-Two very good reasons attracted me to the University of Utah this past week. One was the slate of exceptional exhibits being featured there. Another was the fact that there was plenty of available parking, since students were enjoying an Easter break.

-For almost two months now, the animated rock art figures in "Catch Something Running" have been cavorting in the north exhibition hall of the Utah Museum of Natural History (UMNH) at the U. Visitors to the show will find, among other things, a desert bighorn playing a flute, a friendly figure waving at them and a composite bird/fish/snake/deer roaming along the pathway.These are the sculptural creations of Joe Pachak, a staff member at the White Mesa Institute of Southwest Studies at the Edge of the Cedars Museum in Blanding.

Several years ago, Pachak got the idea of transforming two-dimensional rock art into three-dimensional sculpture. He felt that people could better identify these figures - whether they be human, animal or plant life.

But the project was triggered by an even greater concern. Pachak writes, "The exhibit relates to hunting and the concept of preservation. It's like the sands slipping through the hourglass. Culture is running away from us."

His initial idea grew in momentum until it eventually turned into a very ambitious and time-consuming proj-ect. And each time Pachak sets up this environmental installation in a new location, he makes it even bigger and better. For his Salt Lake showing, he has included 28 stylized sculptures.

To create a proper setting for these figures, Pachak hung hundreds of yards of fabric from ceiling to floor and painted it to simulate rock walls. He even dumped many wheelbarrow loads of gravel for the floor and pathways of his man-made canyon. He then recorded sounds of birds, a flute, approaching storms and other sounds. The tape plays continuously, adding dramatically to the mood of the show.

The only problem with this environmental installation is that it ends too soon. But viewers can walk through it several times, gleaning more and more enjoyment and understanding each time.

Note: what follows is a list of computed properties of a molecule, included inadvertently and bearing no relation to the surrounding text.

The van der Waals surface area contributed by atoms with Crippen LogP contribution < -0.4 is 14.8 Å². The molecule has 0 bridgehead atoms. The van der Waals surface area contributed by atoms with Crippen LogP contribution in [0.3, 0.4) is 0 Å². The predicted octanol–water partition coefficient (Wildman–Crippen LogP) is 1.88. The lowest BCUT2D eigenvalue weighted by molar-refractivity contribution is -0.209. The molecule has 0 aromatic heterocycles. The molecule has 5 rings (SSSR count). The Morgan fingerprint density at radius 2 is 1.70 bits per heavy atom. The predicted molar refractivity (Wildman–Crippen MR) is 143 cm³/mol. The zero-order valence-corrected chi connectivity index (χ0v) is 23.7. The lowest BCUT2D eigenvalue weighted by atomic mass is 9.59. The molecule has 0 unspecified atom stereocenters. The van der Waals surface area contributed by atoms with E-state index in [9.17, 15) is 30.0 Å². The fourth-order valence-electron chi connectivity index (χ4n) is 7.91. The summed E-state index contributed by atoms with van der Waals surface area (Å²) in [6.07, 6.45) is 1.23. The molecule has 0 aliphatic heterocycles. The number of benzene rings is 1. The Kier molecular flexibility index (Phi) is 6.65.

A small brochure has been prepared for viewers. On the inside pages are drawings of all the images Pachak has used, along with a brief description.

"Catch Something Running" continues at UMNH through April 14.

-Also on display in the museum is the Tenth Biennial Show of the Mary M. Atwater Weavers Guild of Utah. It can be seen on the main floor in the recently renovated space that formerly housed the administrative offices.

In this attractive room, 26 fiber artists from Utah exhibit a wide range of beautifully woven pieces - clothing, wall hangings, pillow covers, rugs, place mats and basketry.

The artists made an extra effort to stick close to the show's theme: a tribute to the natural world. They drew inspiration from exhibits and collections at the UMNH.

Maggie Harrison was inspired by the lines of the zebra as she combined handmade pieces of black-and-white felt. Renee Page was attracted to the reflections of crystallized color, resulting in an attractive hand-woven jacket of silk, linen, acrylic and cotton. Kathy Kankainen was inspired by rock art for her hand-woven, warp-painted cotton wall pieces. In fact, Kankainen won first place and best of show for "Great Gallery," a reproduction of pictographs at Barrier Canyon.

The people's choice award, however, went to Bettina Schultz's hand-woven wool tapestry "In Cohab Canyon." On display below the weaving is a color photograph that served as a springboard to Schultz's colorful weaving.

The show is not only aesthetic but highly educational as well. Scattered among the fiber arts are looms and photographs. Informative plaques list the artists' names, describe their works and identify their source of inspiration.

The show continues through April 16 at the University of Utah's UMNH. Museum hours are 9:30 a.m. to 5:30 p.m. Monday through Saturday and noon to 5 p.m. on Sundays and holidays. Admission is $2 for adults, $1 for children 3-14 and senior citizens and free for U. faculty and students. For more information, call 581-4303.